12 Why should Guardians and Trustees consider hiring a caremanager? Understanding and meeting the needs and wants of your ward/beneficiary may best be accomplished by hiring a Caremanager Guardian – statutory duty to advance the ward’s best interests under the Illinois Probate Act (755 ILCS 5/11a-18). Trustee – Duty of prudent investment under the Illinois Trust and Trustees Act inherently implies that the trustee needs to know the beneficiary’s needs in order to invest trust assets to provide for those needs (760 ILCS 5/5) 12

13 When is the involvement of a Caremanager appropriate? Caremanagers often work in collaboration with GALs, Guardians, Attorneys and Trust Officers to: – Resolve immediate crisis – Expedite the provision of services – Identify resources – Perform assessments for services or other intervention 13

14 When is the involvement of a Caremanager appropriate? Cont. – Develop care plans – Apply for government benefits – Remain involved to maintain a stable environment – Make purchases for the benefit of the beneficiary & socialization – Four Illustrations – see appendix 14

15 How to select a Caremanager? Qualifications (noting there are no licensing of care managers) Education License, e.g., clinical social worker On-going training 15

16 How to select a Caremanager? Practical experience/expertise with certain populations and in what settings – Community versus institutional – Mental illness – Developmental delay – Brain trauma – Drug dependency – Sexual abuse, financial exploitation, physical & emotional abuse/neglect – Minors – Elderly – Non responsive or unsophisticated guardians 16

17 Additional considerations when hiring a Caremanager – Experience working within a court setting Drafting reports to the court Testifying – Time frame/immediacy? When is the CM able to start What is the anticipated time frame to complete the tasks Does this timeframe meet the needs/reality of this case – Liability insurance – Costs 17

18 Additional considerations when hiring a Caremanager (continued) Depth of bench, a.k.a., number of employees/colleagues that can step-in if need be Languages spoken Gender 18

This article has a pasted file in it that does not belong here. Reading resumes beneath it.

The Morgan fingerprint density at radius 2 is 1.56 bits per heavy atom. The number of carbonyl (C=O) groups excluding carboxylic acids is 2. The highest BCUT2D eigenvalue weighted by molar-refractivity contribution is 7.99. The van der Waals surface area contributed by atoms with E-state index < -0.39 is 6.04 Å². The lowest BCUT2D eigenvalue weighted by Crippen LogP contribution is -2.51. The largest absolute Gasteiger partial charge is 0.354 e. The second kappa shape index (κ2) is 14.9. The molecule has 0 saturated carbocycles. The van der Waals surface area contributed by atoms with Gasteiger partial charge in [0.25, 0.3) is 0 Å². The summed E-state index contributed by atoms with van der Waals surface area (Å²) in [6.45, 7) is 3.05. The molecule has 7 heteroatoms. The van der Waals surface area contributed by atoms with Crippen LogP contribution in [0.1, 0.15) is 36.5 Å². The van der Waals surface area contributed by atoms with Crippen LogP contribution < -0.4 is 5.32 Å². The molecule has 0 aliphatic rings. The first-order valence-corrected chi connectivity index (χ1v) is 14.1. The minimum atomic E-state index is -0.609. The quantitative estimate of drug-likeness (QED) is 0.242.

19 CHALLENGES WITH HIRING A CAREMANAGER – Prejudices against Caremanagers: assumptions by judges, GALS, attorneys, and litigants assuming that they themselves have the necessary skill sets and therefore CM is not needed – Family members bias: I am the Guardian not the Court – Caremanager bias: preserving the guardian’s careplan; tendency to maintain the relationship with the guardian and not rock the boat; difficulty toggling back and forth b/t general advocacy and making it work, for example, w/in the limits of the snt rules or properly calibrating expectations (minor's vs. family’s money) 19

20 CHALLENGES WITH HIRING A CAREMANAGER – Costs – Third parties cooperating/recognizing HIPAA releases in favor the CM (guardian of the person’s agent?) – Experience working within the guidelines of a Special Needs Trust, e.g., SSI and the trust not paying for food and shelter 20

21 So, how does this work within a COURT SETTING? Considerations for a Court order to hire CM Is the Caremanager independent of the guardian or trustee and operating at the behest of the court? and is the estate merely responsible for paying for their services? Does the Caremanager need to consent to the jurisdiction of the court via some type of waiver? Should the order anticipate that third parties will require either the guardian to sign a release or the court to authorize specific authorities, e.g., HIPAA, guardian needs to sign medical consents 21

22 WORKING WITHIN A COURT SETTING CONT. Explicit and implicit mandates/Reporting requirements: To whom is the Caremanager to report? The court directly? The GAL? The guardian of the person? The guardian of the estate? Specifying the content of the reporting…what does judge want to seen in the report? 22